Graboski v. Guiliani, 937 F. Supp. 258 (S.D.N.Y. 1996)

U.S. District Court for the Southern District of New York - 937 F. Supp. 258 (S.D.N.Y. 1996)
September 4, 1996

937 F. Supp. 258 (1996)

Ronald GRABOSKI, et al., Plaintiffs,
Rudolph GUILIANI, et al., Defendants.
Serafino F. VERLARDI, Plaintiff,

Nos. 95 Civ. 6418 (LAK), 95 Civ. 4548 (LAK).

United States District Court, S.D. New York.

September 4, 1996.

*259 *260 Richard D. Emery, Kevin Fitzpatrick, Martin Silberman, Marc A. Steer, Silberman & Rhine, for Plaintiffs Ronald Graboski, et al.

Serafino F. Velardi, pro se Plaintiff.

Anshel David, Marta B. Soja, Paul A. Crotty, Corporation Counsel of the City of New York, for the New York City Defendants.

Michael N. Block, Sullivan & Liapakis, P.C., New York City, for Uniformed Firefighters Association and its Trustees.

Tina C. Kremenezky, Richard M. Betheil, Pryor Cashman Sherman & Flynn, New York City, for Uniformed Fire Officers Association.

John P. Dellera, Dennis C. Vacco, Attorney General of the State of New York, for the State of New York.


KAPLAN, District Judge.

In 1968 and 1970, the City of New York entered into collective bargaining agreements ("CBAs") with the Uniformed Firefighters Association ("UFA") and the Uniformed Fire Officers Association ("UFOA"), respectively. Each provided for the creation of a fund within the fire department pension plan "to provide a supplemental benefit on a variable annuity basis for [certain firemen or fire officers], as determined by the [plan] trustees." Those funds became known as the Variable Supplements Funds ("VSFs"). The implementing legislation, in its current form, limits VSF payments to plan beneficiaries who retired "for service" i.e., after putting in the requisite number of years on or after October 1, 1968, thus excluding disability retirees among others from the benefit.

The Graboski plaintiffs allege three principal federal claims. First, they assert that the exclusion of disability retirees from the class eligible to receive VSF payments constitutes discrimination on the basis of disability in violation of Titles I and II of the Americans With Disabilities Act ("ADA"), 42 U.S.C. §§ 12112(a), 12132. Second, they contend that disability retirees were among the intended VSF beneficiaries under the CBAs and that the legislation that limited VSF payments to "for service" retirees violated the Contract and Equal Protection Clauses of the United States Constitution. Third, they assert that the statutory limitation of VSF payments to those who retired on or after 1968 violates the Age Discrimination in Employment Act ("ADEA"), 29 U.S.C. § 623. The Velardi plaintiff pursues solely the ADA claims. Given the substantial overlap of issues and facts, the Court has consolidated the dismissal motions.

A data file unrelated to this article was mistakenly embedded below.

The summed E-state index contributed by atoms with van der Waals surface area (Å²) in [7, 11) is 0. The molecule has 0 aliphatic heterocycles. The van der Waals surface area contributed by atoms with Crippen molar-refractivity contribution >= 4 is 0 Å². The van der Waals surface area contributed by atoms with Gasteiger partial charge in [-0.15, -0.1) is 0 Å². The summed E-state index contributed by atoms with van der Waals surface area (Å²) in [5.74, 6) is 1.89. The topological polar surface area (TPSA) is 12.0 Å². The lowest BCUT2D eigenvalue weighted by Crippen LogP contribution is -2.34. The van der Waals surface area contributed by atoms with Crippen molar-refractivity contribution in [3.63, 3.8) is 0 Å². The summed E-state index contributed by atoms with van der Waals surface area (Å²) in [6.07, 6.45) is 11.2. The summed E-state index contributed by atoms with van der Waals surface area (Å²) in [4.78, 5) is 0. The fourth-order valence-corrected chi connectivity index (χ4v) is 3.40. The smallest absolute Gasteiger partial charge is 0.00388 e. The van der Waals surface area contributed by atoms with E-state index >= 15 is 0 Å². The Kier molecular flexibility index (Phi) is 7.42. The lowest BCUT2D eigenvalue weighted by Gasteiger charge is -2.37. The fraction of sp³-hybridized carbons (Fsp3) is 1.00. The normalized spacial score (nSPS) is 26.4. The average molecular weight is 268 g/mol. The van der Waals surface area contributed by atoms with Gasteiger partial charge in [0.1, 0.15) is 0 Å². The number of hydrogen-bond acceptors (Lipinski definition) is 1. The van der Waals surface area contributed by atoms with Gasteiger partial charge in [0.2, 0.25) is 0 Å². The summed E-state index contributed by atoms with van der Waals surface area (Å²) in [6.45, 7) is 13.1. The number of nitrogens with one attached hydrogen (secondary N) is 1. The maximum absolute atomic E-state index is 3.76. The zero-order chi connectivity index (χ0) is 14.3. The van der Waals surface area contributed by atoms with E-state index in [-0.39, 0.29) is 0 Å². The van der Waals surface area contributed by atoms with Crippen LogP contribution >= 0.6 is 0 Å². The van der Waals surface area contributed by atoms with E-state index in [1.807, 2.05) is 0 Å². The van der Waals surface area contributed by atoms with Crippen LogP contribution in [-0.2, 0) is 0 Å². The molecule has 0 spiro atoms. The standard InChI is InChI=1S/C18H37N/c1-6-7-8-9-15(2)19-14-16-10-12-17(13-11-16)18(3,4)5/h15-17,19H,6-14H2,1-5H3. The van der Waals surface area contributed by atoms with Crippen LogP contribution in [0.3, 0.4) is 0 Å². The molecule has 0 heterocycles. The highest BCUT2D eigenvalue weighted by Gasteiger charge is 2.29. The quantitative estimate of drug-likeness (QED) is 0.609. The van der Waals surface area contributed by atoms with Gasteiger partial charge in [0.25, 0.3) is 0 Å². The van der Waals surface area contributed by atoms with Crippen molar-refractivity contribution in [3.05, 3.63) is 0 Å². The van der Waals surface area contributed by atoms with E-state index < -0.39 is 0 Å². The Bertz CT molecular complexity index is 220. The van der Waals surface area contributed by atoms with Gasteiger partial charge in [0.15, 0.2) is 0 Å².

In moving to dismiss, the defendants argue that plaintiffs (1) fail, as a matter of law, to state a claim under the Contract and Equal Protection Clauses, (2) lack standing under the ADA and, in any event, fail to state a cognizable claim of discrimination, and (3) failed to exhaust their administrative remedies under the ADEA and, in any case, have asserted no cognizable claim of discrimination. Defendants seek dismissal additionally of several pendent state claims on the merits and, alternatively, for lack of jurisdiction if the federal claims are dismissed.


As retired firefighters and fire officers (collectively "firefighters"), plaintiffs currently receive benefits under Article I or IB of the New York Fire Department Pension Fund ("FDPF"). Plaintiffs do not, however, fall into the single category of retirees which is eligible for distributions from the VSFs.

Retirement Categories

Only firefighters who retired "for service" on or after October 1, 1968 are eligible to receive VSF distributions. N.Y.C.ADMIN.CODE ("CODE") §§ 13-382(5) (a) & (6), 13-385(a) (1), 13-392(6) & (7), 13-395(a) (1) (1995). Plaintiffs fall into one of three other categories of retirement which are not eligible for VSF payments: vested, accident disability, and ordinary disability. The principal requirements and benefits of each category of retirement differ.

*261 To retire "for service," a firefighter must have devoted a minimum of twenty years of service to the City. The benefits of retirement for service include (1) one half of the person's final salary and (2) 1/60th of the total earnings received after the person's twentieth anniversary. CODE § 13-359; Soja Aff. Ex. 1 ("Pension Handbook")[1] 6-9, 17-19.

A vested retirement benefit is available to a firefighter who performs at least fifteen but fewer than twenty years of service. A vested retiree receives an allowance equal to 1/40th of the person's final average salary multiplied by the years and days of fire service. CODE § 13-361; Pension Handbook 9-10, 19-20.

Accident disability retirement, for which a firefighter qualifies if he or she is found unable to perform regular job duties because of an accidental injury received in the line of duty, is generous. A firefighter retiring for accident disability receives a pension of three quarters of the person's final salary, irrespective of the length of the employment. An accident disability retiree who has worked more than twenty years receives additionally a pension equal to 1/60th of the person's total earnings received after the twentieth anniversary. CODE § 13-366; Pension Handbook 22-23.

Ordinary disability retirement entitles one to an allowance of one-third of the final salary (if fewer than ten years of service) or one half of the final salary (if ten to twenty years of service). To retire for ordinary disability the person must be found unable to perform the regular job duties because of disability, although the disability need not have developed in the line of duty. CODE § 13-363; Pension Handbook 20-22.